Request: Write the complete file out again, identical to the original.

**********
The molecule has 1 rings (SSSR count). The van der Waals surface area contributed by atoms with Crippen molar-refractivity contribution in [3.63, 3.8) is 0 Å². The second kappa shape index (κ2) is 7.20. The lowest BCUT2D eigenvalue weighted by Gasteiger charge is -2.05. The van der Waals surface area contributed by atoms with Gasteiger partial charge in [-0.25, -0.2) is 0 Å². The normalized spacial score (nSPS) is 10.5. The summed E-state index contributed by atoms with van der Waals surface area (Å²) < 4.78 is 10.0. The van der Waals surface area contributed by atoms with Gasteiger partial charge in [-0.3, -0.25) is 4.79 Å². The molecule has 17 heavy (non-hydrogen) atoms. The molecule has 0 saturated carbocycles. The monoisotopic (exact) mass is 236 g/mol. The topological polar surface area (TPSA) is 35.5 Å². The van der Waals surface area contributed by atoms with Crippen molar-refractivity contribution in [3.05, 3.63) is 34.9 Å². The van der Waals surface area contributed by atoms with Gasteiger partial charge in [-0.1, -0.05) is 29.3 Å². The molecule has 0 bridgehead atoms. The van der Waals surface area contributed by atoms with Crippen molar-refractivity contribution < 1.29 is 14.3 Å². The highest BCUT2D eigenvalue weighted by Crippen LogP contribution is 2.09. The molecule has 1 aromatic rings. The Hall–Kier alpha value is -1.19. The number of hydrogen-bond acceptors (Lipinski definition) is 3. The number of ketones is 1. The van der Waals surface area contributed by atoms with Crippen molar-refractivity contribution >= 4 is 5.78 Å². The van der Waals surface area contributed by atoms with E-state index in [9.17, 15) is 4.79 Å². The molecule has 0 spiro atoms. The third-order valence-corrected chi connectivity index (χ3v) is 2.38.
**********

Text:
The molecule has 1 rings (SSSR count). The van der Waals surface area contributed by atoms with Crippen molar-refractivity contribution in [3.63, 3.8) is 0 Å². The second kappa shape index (κ2) is 7.20. The lowest BCUT2D eigenvalue weighted by Gasteiger charge is -2.05. The van der Waals surface area contributed by atoms with Gasteiger partial charge in [-0.25, -0.2) is 0 Å². The normalized spacial score (nSPS) is 10.5. The summed E-state index contributed by atoms with van der Waals surface area (Å²) < 4.78 is 10.0. The van der Waals surface area contributed by atoms with Gasteiger partial charge in [-0.3, -0.25) is 4.79 Å². The molecule has 17 heavy (non-hydrogen) atoms. The molecule has 0 saturated carbocycles. The monoisotopic (exact) mass is 236 g/mol. The topological polar surface area (TPSA) is 35.5 Å². The van der Waals surface area contributed by atoms with Crippen molar-refractivity contribution in [3.05, 3.63) is 34.9 Å². The van der Waals surface area contributed by atoms with Gasteiger partial charge in [-0.1, -0.05) is 29.3 Å². The molecule has 0 bridgehead atoms. The van der Waals surface area contributed by atoms with Crippen molar-refractivity contribution < 1.29 is 14.3 Å². The highest BCUT2D eigenvalue weighted by Crippen LogP contribution is 2.09. The molecule has 1 aromatic rings. The Hall–Kier alpha value is -1.19. The number of hydrogen-bond acceptors (Lipinski definition) is 3. The number of ketones is 1. The van der Waals surface area contributed by atoms with Crippen molar-refractivity contribution >= 4 is 5.78 Å². The van der Waals surface area contributed by atoms with E-state index in [9.17, 15) is 4.79 Å². The molecule has 0 spiro atoms. The third-order valence-corrected chi connectivity index (χ3v) is 2.38.